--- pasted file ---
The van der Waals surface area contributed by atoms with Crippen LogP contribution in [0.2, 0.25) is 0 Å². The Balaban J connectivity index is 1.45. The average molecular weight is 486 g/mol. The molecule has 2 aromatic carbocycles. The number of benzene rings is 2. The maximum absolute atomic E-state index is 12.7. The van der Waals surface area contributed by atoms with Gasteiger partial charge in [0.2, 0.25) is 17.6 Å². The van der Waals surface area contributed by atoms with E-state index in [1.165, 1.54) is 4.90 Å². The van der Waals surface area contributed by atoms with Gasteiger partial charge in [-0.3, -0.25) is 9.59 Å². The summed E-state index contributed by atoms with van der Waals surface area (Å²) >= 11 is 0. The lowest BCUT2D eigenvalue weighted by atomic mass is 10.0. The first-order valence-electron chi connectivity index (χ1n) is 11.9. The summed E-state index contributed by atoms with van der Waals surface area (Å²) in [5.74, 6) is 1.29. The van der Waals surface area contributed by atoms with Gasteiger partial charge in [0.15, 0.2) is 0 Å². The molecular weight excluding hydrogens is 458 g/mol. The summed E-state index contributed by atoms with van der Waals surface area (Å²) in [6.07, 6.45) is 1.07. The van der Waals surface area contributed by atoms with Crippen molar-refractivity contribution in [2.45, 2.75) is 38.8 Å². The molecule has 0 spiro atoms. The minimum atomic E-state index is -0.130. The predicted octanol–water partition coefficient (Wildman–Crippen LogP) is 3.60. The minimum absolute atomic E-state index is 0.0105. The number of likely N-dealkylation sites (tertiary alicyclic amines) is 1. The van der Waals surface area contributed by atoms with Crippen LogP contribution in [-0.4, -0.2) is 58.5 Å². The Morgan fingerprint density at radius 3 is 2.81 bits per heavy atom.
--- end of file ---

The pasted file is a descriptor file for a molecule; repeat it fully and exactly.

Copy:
The van der Waals surface area contributed by atoms with Crippen LogP contribution in [0.2, 0.25) is 0 Å². The Balaban J connectivity index is 1.45. The average molecular weight is 486 g/mol. The molecule has 2 aromatic carbocycles. The number of benzene rings is 2. The maximum absolute atomic E-state index is 12.7. The van der Waals surface area contributed by atoms with Gasteiger partial charge in [0.2, 0.25) is 17.6 Å². The van der Waals surface area contributed by atoms with E-state index in [1.165, 1.54) is 4.90 Å². The van der Waals surface area contributed by atoms with Gasteiger partial charge in [-0.3, -0.25) is 9.59 Å². The summed E-state index contributed by atoms with van der Waals surface area (Å²) >= 11 is 0. The lowest BCUT2D eigenvalue weighted by atomic mass is 10.0. The first-order valence-electron chi connectivity index (χ1n) is 11.9. The summed E-state index contributed by atoms with van der Waals surface area (Å²) in [5.74, 6) is 1.29. The van der Waals surface area contributed by atoms with Gasteiger partial charge in [0.15, 0.2) is 0 Å². The molecular weight excluding hydrogens is 458 g/mol. The summed E-state index contributed by atoms with van der Waals surface area (Å²) in [6.07, 6.45) is 1.07. The van der Waals surface area contributed by atoms with Crippen molar-refractivity contribution in [2.45, 2.75) is 38.8 Å². The molecule has 0 spiro atoms. The minimum atomic E-state index is -0.130. The predicted octanol–water partition coefficient (Wildman–Crippen LogP) is 3.60. The minimum absolute atomic E-state index is 0.0105. The number of likely N-dealkylation sites (tertiary alicyclic amines) is 1. The van der Waals surface area contributed by atoms with Crippen LogP contribution in [-0.4, -0.2) is 58.5 Å². The Morgan fingerprint density at radius 3 is 2.81 bits per heavy atom.